The North American Great Plains extend from the provinces of Alberta, Manitoba, and Saskatchewan in Canada, where they are called the Prairies, southward through the Plains states and west Texas to the northern part of the state of Coahuila, Mexico. The western edge is delineated by the foothills of the Rocky Mountains, but the eastern edge is less clearly defined. A geophysical description by Trimble (1980) placed the eastern edge of the Great Plains within the eastern half of South Dakota and Nebraska and approximately in the middle of North Dakota and Kansas (fig. 1a). Others define the eastern margin of the U.S. Great Plains as occurring roughly along the eastern borders of North and South Dakota, Nebraska, Kansas, Oklahoma, and through central Texas (Miksinski, 1998).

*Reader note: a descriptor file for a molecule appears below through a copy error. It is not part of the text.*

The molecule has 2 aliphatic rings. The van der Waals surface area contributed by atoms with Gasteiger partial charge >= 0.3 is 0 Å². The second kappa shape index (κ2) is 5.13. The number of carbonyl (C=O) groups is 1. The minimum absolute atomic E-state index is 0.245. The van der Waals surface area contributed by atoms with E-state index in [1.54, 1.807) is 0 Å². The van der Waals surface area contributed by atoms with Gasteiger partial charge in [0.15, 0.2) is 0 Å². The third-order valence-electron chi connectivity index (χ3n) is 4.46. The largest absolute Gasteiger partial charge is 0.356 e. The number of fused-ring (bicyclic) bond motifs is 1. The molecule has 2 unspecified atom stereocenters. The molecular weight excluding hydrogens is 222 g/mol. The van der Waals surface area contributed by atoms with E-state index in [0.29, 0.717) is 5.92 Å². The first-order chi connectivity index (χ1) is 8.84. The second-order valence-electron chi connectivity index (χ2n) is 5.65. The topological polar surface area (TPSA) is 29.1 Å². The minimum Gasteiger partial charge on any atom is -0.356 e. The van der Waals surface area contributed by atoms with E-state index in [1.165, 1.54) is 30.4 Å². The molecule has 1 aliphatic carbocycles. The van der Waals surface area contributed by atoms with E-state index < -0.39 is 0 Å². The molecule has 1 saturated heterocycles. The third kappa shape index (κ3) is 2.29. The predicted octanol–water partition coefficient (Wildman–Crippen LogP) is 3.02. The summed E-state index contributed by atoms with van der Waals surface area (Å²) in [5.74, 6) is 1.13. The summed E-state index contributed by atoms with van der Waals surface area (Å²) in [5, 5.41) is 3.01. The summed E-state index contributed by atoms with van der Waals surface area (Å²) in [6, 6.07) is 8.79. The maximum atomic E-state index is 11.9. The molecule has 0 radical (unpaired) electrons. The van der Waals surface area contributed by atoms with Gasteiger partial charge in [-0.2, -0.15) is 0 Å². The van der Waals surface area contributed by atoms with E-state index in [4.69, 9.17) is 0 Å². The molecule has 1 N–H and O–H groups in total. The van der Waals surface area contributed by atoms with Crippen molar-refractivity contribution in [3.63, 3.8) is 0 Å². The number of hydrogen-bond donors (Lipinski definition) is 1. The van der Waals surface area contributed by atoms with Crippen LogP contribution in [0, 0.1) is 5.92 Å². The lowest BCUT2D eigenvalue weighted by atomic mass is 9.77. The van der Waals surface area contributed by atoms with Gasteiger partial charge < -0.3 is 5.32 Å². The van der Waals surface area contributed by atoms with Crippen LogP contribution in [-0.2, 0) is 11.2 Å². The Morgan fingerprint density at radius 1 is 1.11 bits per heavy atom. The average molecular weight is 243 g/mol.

Most soils in the region were formed from silt-textured loess deposited by winds in the Quaternary period, but the soils in some places were greatly modified by weathering to clay, formation of clay (Bt) and carbonate rich (caliche) layers, and erosion and deposition along stream and river valleys (Aandahl, 1982). Wind-blown sand deposits formed along some river valleys and areas downwind of erosional sources. The sand hills of Nebraska and sandy soils in some parts of eastern Colorado, southwestern Kansas, and the western Oklahoma and Texas Panhandles are examples of this soil genesis and reminders of past, much drier, climates. In general, the soils are nearly level and deep, with moderate to slow permeability and superactive clay content that holds nutrients well. The soils are often well suited for irrigation and quite productive when water is available.